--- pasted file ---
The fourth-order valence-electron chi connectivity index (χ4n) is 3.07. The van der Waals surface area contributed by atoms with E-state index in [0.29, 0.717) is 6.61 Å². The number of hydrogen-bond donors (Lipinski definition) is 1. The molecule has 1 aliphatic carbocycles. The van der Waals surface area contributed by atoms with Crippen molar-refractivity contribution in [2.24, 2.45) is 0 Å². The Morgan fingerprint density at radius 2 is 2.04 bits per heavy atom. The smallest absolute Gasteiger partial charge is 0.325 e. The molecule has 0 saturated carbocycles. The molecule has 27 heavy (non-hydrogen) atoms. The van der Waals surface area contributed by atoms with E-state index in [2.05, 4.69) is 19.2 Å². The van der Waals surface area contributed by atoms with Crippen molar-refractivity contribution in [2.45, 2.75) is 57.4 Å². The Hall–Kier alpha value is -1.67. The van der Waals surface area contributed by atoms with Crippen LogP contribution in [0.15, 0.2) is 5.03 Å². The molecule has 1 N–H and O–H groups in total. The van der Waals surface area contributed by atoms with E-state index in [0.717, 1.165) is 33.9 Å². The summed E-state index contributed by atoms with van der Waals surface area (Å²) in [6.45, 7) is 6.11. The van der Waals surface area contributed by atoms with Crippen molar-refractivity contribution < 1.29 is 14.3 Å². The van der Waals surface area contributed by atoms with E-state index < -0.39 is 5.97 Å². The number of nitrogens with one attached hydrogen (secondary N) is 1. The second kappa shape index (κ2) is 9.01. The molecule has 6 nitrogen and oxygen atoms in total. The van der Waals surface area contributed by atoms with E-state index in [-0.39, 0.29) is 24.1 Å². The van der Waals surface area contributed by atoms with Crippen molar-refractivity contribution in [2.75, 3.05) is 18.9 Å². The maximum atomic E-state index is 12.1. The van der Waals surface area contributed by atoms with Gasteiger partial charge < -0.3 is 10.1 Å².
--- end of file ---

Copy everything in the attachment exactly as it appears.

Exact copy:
The fourth-order valence-electron chi connectivity index (χ4n) is 3.07. The van der Waals surface area contributed by atoms with E-state index in [0.29, 0.717) is 6.61 Å². The number of hydrogen-bond donors (Lipinski definition) is 1. The molecule has 1 aliphatic carbocycles. The van der Waals surface area contributed by atoms with Crippen molar-refractivity contribution in [2.24, 2.45) is 0 Å². The Morgan fingerprint density at radius 2 is 2.04 bits per heavy atom. The smallest absolute Gasteiger partial charge is 0.325 e. The molecule has 0 saturated carbocycles. The molecule has 27 heavy (non-hydrogen) atoms. The van der Waals surface area contributed by atoms with E-state index in [2.05, 4.69) is 19.2 Å². The van der Waals surface area contributed by atoms with Crippen molar-refractivity contribution in [2.45, 2.75) is 57.4 Å². The Hall–Kier alpha value is -1.67. The van der Waals surface area contributed by atoms with Crippen LogP contribution in [0.15, 0.2) is 5.03 Å². The molecule has 1 N–H and O–H groups in total. The van der Waals surface area contributed by atoms with E-state index in [0.717, 1.165) is 33.9 Å². The summed E-state index contributed by atoms with van der Waals surface area (Å²) in [6.45, 7) is 6.11. The van der Waals surface area contributed by atoms with Crippen molar-refractivity contribution < 1.29 is 14.3 Å². The van der Waals surface area contributed by atoms with E-state index < -0.39 is 5.97 Å². The number of nitrogens with one attached hydrogen (secondary N) is 1. The second kappa shape index (κ2) is 9.01. The molecule has 6 nitrogen and oxygen atoms in total. The van der Waals surface area contributed by atoms with E-state index in [-0.39, 0.29) is 24.1 Å². The van der Waals surface area contributed by atoms with Crippen molar-refractivity contribution in [2.75, 3.05) is 18.9 Å². The maximum atomic E-state index is 12.1. The van der Waals surface area contributed by atoms with Gasteiger partial charge < -0.3 is 10.1 Å².